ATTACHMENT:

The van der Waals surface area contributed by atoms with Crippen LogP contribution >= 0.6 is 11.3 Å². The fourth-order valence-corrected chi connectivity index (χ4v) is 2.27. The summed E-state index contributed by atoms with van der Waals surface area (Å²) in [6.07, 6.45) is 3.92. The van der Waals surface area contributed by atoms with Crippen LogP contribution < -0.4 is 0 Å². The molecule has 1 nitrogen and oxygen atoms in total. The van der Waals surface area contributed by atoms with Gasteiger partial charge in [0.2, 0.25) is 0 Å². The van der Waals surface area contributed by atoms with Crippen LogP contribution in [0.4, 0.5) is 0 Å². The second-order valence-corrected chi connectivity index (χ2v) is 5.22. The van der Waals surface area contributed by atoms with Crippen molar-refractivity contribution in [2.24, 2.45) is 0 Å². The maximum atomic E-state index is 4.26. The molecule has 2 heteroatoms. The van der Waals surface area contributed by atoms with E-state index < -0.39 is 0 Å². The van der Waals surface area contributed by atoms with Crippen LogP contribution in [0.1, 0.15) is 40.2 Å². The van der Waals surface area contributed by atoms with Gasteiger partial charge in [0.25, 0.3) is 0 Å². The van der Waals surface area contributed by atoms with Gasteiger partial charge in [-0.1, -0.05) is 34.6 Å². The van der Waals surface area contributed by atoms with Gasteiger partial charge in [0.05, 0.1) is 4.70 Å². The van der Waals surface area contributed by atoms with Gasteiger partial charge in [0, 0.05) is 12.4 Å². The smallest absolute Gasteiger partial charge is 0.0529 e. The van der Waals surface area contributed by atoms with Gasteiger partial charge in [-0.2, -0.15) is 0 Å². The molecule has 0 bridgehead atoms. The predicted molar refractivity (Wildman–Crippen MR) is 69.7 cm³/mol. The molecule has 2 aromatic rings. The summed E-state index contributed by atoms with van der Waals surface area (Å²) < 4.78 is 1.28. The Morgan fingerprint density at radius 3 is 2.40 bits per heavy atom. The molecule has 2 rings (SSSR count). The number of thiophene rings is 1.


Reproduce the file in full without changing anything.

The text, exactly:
The van der Waals surface area contributed by atoms with Crippen LogP contribution >= 0.6 is 11.3 Å². The fourth-order valence-corrected chi connectivity index (χ4v) is 2.27. The summed E-state index contributed by atoms with van der Waals surface area (Å²) in [6.07, 6.45) is 3.92. The van der Waals surface area contributed by atoms with Crippen LogP contribution < -0.4 is 0 Å². The molecule has 1 nitrogen and oxygen atoms in total. The van der Waals surface area contributed by atoms with Gasteiger partial charge in [0.2, 0.25) is 0 Å². The van der Waals surface area contributed by atoms with Crippen LogP contribution in [0.4, 0.5) is 0 Å². The second-order valence-corrected chi connectivity index (χ2v) is 5.22. The van der Waals surface area contributed by atoms with Crippen molar-refractivity contribution in [2.24, 2.45) is 0 Å². The maximum atomic E-state index is 4.26. The molecule has 2 heteroatoms. The van der Waals surface area contributed by atoms with E-state index < -0.39 is 0 Å². The van der Waals surface area contributed by atoms with Crippen LogP contribution in [0.1, 0.15) is 40.2 Å². The van der Waals surface area contributed by atoms with Gasteiger partial charge in [0.25, 0.3) is 0 Å². The van der Waals surface area contributed by atoms with Gasteiger partial charge in [-0.1, -0.05) is 34.6 Å². The van der Waals surface area contributed by atoms with Gasteiger partial charge in [0.05, 0.1) is 4.70 Å². The van der Waals surface area contributed by atoms with Gasteiger partial charge in [0, 0.05) is 12.4 Å². The smallest absolute Gasteiger partial charge is 0.0529 e. The van der Waals surface area contributed by atoms with Gasteiger partial charge in [-0.2, -0.15) is 0 Å². The molecule has 0 bridgehead atoms. The predicted molar refractivity (Wildman–Crippen MR) is 69.7 cm³/mol. The molecule has 2 aromatic rings. The summed E-state index contributed by atoms with van der Waals surface area (Å²) < 4.78 is 1.28. The Morgan fingerprint density at radius 3 is 2.40 bits per heavy atom. The molecule has 2 rings (SSSR count). The number of thiophene rings is 1.